Death of England: Delroy online at the National Theatre
A play opening and closing on the same night is something of a rarity, especially at a venue as prestigious as the National Theatre. But this is not a normal year and it was due to England’s second lockdown that Death of England: Delroy was postponed until spring 2021. Thankfully, the quick-thinking National filmed the production and have made it available to watch for free for just 24 hours.
Rafe Spall received much-deserved praise for his performance in the first of the two Death of England monologues. The focus there was on a white working-class man dealing with the death of his racist father. Here, our attention turns to his friend Delroy, an angry, opinionated bailiff of Jamaican descent, in an arresting performance by Michael Balogun.
As Delroy attempts to reach his girlfriend Carly, who is going into labour with their child, he is arrested and detained. So begins an outpouring of anger, confusion and reflection as Delroy delves into his past to make sense of his present. Identity, racial profiling, white privilege and what it means to be a working-class black British man are just some of the key themes, with references to Covid, lockdown and Brexit allowing the work to feel pertinent and timely.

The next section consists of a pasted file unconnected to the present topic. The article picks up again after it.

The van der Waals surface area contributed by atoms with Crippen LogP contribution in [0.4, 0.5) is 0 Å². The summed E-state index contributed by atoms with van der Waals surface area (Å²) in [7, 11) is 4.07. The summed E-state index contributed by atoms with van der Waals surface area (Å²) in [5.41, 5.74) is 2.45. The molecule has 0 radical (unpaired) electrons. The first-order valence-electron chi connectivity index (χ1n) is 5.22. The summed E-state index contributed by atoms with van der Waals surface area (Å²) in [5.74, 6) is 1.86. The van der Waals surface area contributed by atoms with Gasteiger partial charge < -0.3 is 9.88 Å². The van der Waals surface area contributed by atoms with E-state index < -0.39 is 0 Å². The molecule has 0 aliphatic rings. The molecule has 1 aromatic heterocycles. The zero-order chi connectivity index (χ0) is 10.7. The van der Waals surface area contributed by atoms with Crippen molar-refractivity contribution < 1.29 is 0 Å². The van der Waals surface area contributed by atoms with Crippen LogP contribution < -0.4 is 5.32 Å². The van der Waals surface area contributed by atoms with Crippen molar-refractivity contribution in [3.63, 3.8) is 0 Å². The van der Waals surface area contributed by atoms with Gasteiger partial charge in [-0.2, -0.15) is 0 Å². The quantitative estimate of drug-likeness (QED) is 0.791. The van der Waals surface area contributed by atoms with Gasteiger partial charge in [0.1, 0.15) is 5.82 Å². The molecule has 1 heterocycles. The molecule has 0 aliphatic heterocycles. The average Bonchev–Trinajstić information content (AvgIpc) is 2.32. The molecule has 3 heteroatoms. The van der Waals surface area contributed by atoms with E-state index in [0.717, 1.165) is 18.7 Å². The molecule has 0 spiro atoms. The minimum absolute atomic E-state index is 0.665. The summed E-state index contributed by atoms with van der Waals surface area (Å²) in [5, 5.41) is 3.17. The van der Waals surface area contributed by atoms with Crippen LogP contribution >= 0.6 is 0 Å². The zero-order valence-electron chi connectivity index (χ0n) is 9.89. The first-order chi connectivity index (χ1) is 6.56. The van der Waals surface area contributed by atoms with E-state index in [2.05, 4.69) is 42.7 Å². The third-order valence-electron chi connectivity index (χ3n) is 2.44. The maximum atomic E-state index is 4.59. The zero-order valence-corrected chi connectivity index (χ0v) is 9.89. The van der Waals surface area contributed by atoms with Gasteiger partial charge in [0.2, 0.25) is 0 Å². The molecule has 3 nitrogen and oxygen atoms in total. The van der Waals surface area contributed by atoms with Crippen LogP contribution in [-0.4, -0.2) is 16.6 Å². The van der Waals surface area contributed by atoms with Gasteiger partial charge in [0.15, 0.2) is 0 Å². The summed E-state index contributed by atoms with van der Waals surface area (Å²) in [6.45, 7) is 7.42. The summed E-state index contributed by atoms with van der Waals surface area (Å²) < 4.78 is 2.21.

Balogun was originally in fact the understudy for Giles Terera, who was forced to step down from the production due to ill health, but so strong and vigorous is the former’s performance that it’s hard to imagine anyone else in the role. There are weighty themes compacted into just 90 minutes, but the actor commands our attention throughout and injects an adrenaline shot into an already intense script. Thanks to Clint Dyer and Roy Williams’s strong writing, there is a good balance of light and shade, with the dialogue effortlessly morphing from colloquial to poetic. We are challenged here, but good theatre should start conversations and force us to look at the world through the perspectives of others.
Sadeysa Greenaway-Bailey and Ultz’s staging, consisting of a large cross, with the audience seated in the round, is deceptively simple, allowing Delroy to appear exposed and vulnerable. The play also lends itself well to being filmed, with close-ups of Balogun permitting us a more intimate view of his facial expressions and impressive physicality. Lighting design by Jackie Shemesh and sound design by Benjamin Grant and Pete Malkin add further intensity to the production, emphasising key moments without drawing too much attention away from Balogun.
The filmed version will no doubt compel viewers to purchase tickets for the 2021 run – Death of England: Delroy is deserving of the full, in-person experience. Exceptional writing, a remarkable performance and theatre at its most provocative, this is not to be missed.
Photos: Normski Photography
Death of England: Delroy is at the National Theatre from 27th November until 28th November 2020. To view the full production, begin streaming before 5.30pm on 28th November 2020. For further information or to book visit the theatre’s website here.
Watch a behind the scenes video about the filming of Death of England: Delroy here: